Dairy Diary

stages of yogurt makingYesterday’s kitchen science experiment was this morning’s breakfast! In explaining to my young son about microorganisms that we live with (in our bodies, and as tools of transformation we deploy in various applications like cuisine) I suddenly remembered trying to make yogurt when I was myself very young (although not as young). So I had the idea – why not just make some!? Show as well as tell! What could be easier?

So the photomontage shows the steps, and the result:

First, sterilising (using boiling water) all the things we were going to use: the main container to go into the incubator (see below) for incubation, the measuring spoon, tongs, lid, measuring cup, and the pouring lip of the pan the milk will be heated in.

Second, warming a few cups of whole milk to 180 degrees (F). This will help remove various of the organisms that we *don’t* want to thrive in the incubation stage.

Third, cooling it down to about 110-115 degrees (F) with the aid of an ice bath. (Had to do this twice as I over-cooled the first time.)

Fourth, taking a few tablespoonfuls of live yogurt from a routine store-bought tub of plain. Mixing it with some of the milk, then adding it to the whole lot of milk and stirring it into the glass container.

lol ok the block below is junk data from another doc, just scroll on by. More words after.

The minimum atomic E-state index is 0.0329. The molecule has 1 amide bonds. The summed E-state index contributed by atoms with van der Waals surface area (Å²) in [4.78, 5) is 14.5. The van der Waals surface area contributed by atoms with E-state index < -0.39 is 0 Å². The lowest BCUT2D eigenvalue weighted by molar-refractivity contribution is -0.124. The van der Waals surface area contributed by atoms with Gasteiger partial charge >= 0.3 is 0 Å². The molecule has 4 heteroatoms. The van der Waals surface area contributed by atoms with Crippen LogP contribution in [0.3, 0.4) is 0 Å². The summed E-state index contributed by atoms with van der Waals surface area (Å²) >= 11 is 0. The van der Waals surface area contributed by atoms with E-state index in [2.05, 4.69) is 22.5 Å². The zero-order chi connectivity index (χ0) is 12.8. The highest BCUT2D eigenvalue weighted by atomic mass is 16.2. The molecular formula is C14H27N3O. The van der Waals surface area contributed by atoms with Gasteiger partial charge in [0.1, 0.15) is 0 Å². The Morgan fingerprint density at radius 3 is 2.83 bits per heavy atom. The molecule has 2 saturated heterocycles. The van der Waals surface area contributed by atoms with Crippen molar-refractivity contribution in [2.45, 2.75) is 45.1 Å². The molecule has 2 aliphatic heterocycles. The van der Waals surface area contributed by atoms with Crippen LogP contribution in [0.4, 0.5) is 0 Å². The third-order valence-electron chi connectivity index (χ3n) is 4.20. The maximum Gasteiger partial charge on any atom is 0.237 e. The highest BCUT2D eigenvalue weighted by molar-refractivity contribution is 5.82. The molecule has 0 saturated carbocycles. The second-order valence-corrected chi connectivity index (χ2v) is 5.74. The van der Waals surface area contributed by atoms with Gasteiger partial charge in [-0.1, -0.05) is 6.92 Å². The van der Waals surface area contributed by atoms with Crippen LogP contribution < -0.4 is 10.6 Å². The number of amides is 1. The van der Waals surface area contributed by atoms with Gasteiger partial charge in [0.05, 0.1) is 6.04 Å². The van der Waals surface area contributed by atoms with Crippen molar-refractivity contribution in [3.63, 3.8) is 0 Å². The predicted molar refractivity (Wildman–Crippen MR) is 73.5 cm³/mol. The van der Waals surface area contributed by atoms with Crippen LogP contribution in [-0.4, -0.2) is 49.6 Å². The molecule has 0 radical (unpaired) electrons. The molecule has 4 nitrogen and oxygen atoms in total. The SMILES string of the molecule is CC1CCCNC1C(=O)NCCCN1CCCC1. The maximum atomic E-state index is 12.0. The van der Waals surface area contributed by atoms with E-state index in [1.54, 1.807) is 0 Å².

Fifth. We needed to make an incubator where it could be left for at least 5 hours. The bacteria need a nice, still, warm environment to multiply and grow as they ferment the milk, turning it into yogurt. I decided upon a large lidded tupper-ware that was a bit larger than the glass container. I put the (open) glass milk+yogurt containing container inside. I filled the remaining outer space with hot water, covered the big tupper-ware with its lid, and then wrapped it all in some towels for insulation, and then put the whole thing into a microwave as a nice cosy enclosure, and shut the door. (Note: the microwave was not turned on!!)

Then we left the whole thing for 5 hours (actually maybe 5.5, but 5 is apparently the minimum), checked it (looked great!), left it for another 2 (it got a bit thicker), and then tasted it (thick and nice and tart-tasting!) and put it into the fridge.

Next morning: breakfast!

Best and tastiest science experiment for some time!


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